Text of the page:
A three-year long battle between Ratan Tata and Cyrus Mistry opened a new chapter in the Supreme Court (SC) on Friday, beginning with a stay on the previous order of National Company Law Appellate Tribunal (NCLAT), which had reinstated Cyrus Mistry as chairman of Tata group.
It is a temporary relief to patriarch Ratan Tata as the NCLAT order dented the reputation of the industrialist and it stood with his successor-turned-rival Mistry.
Tata Sons argued that the NCLAT judgment is a "blow to corporate democracy" and it set a "dangerous legal precedent". They assured in the court that they do not propose to take any steps invoking powers under Article 75 of the Articles of Association against the minority shareholders of Shapoorji Pallonji Group (SP Group). The plea came before the three-judge bench comprising Chief Justice SA Bobde and Justices BR Gavai and Surya Kant.
Bonding and Break
It is a story of bonding and break of two Parsi business families, whose ancestors are believed to have migrated to Gujarat from Persia. It was believed that SP Group got the Tata Sons shares when they bought into the financing firm F.E. Dinshaw and Co in the 1930s.
But Tata counsel argued in the court that Mistrys didn't hold any shares until 1965 and they bought it later from the siblings of JRD Tata. Whatever may be the case, the SP Group has over 18.37 per cent stake in the Tata holding company at present, making the Mistrys the largest individual shareholder in the holding company of Tata Group. The charitable trusts of the Tata family control 66 per cent stake.
According to the SC's stay order on NCLAT's verdict, SP Group entered into the Tata Group as business partners based upon the personal relationship that existed between the two families both in business and outside.
"The relationship was not based purely on commercial considerations but on factors outside of pure economic factors." In fact, a few members of the Tata Group divested their shareholding in favour of SP Group, which was approved by the Tata Sons board, the order pointed out.
Moreover, Ratan Tata's half brother Noel Tata is married to Aloo Mistry, the daughter of Pallonji Mistry and the sister of Cyrus. Pallonji Mistry had been the director of Tata Sons before Cyrus took over the same post in 2006.
The senior Mistry was known as the Phantom of Bombay House for his quiet and measured interference in the Tata empire. When Cyrus was elected as the deputy chairman of Tata group in 2011, Ratan Tata said in a statement that the appointment is a "good and far-sighted choice".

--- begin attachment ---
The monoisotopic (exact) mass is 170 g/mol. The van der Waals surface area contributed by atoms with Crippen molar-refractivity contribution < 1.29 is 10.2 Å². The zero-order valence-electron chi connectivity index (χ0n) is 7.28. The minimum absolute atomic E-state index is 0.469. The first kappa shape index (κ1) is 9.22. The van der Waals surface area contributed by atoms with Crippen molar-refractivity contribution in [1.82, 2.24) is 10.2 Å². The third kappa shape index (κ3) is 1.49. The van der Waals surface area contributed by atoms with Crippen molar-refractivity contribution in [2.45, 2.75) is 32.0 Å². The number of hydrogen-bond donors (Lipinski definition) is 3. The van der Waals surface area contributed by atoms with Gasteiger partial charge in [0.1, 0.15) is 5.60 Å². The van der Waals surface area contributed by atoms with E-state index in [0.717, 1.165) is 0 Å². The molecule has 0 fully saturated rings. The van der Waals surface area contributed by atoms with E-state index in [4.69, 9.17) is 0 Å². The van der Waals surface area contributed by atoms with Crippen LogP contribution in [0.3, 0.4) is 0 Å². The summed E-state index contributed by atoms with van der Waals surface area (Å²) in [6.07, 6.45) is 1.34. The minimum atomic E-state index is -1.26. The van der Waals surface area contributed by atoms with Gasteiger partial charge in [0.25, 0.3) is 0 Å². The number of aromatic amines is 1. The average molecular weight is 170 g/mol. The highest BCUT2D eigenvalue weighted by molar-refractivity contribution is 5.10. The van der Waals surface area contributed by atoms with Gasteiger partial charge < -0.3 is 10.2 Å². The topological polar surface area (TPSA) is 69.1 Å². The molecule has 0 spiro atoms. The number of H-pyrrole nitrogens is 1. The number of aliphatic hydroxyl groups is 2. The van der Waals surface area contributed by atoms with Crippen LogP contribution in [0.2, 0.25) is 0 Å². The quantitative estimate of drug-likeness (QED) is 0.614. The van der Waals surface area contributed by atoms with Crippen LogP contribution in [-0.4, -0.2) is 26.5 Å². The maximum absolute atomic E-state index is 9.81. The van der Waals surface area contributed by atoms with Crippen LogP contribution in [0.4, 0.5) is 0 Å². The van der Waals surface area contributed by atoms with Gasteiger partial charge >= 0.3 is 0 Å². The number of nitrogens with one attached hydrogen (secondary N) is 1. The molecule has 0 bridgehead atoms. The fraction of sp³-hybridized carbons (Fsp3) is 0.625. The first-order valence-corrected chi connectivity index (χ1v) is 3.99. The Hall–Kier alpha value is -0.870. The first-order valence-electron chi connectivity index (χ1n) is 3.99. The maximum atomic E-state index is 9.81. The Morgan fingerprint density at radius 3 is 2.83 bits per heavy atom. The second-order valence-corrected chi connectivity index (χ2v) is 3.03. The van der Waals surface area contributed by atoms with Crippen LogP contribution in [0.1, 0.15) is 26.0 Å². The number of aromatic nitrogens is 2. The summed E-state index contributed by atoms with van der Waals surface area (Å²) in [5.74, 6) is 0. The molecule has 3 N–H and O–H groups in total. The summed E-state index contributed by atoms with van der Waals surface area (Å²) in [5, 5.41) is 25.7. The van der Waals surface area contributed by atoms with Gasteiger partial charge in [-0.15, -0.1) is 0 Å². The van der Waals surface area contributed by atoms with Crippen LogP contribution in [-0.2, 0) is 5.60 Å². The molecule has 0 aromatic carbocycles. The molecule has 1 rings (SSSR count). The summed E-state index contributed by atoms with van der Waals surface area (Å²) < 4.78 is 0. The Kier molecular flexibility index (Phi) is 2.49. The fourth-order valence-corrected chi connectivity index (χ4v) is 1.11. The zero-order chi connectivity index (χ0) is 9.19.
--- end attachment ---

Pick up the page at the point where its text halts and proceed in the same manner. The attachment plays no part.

"He has been on the Board of Tata Sons since August 2006 and I have been impressed with the quality and calibre of his participation, his astute observations and his humility. He is intelligent and qualified to take on the responsibility being offered and I will be committed to working with him over the next year to give him the exposure, the involvement and the operating experience to equip him to undertake the full responsibility of the Group on my retirement," Tata said.
Cyrus took over the chairman post in 2012. But his top job lasted less than four years. He was removed from the post in October 2016, shocking the corporate world. Cyrus had no clue about what was going to happen.
On October 24, 2016, the day when he was removed, Ratan Tata and another director Nitin Nohria walked into his room and offered an opportunity to resign voluntarily. But he refused to do so and the board meeting, which commenced soon after, removed Cyrus.
After the ouster, Cyrus alleged legacy problems in the group and the differences with Ratan Tata. He wanted to get out of businesses such as Tata Steel's European business, Nano car and telecom. But Tata, in his response, cited the performance issues.
Tata also removed him from all the boards, including from Tata Sons, making public the severity of the bitterness. Later, the group converted Tata Sons into a private limited company from a public firm, where Mistry family has the stake, after taking necessary approvals. The move has completely crippled the Mistrys as they have no clue about what is going inside the group. At one point, the stake of Mistrys was valued at Rs 1 lakh crore by outside agencies.
Now, the apex court will decide about the Mistry family's rights as a minority shareholder in the Tata group.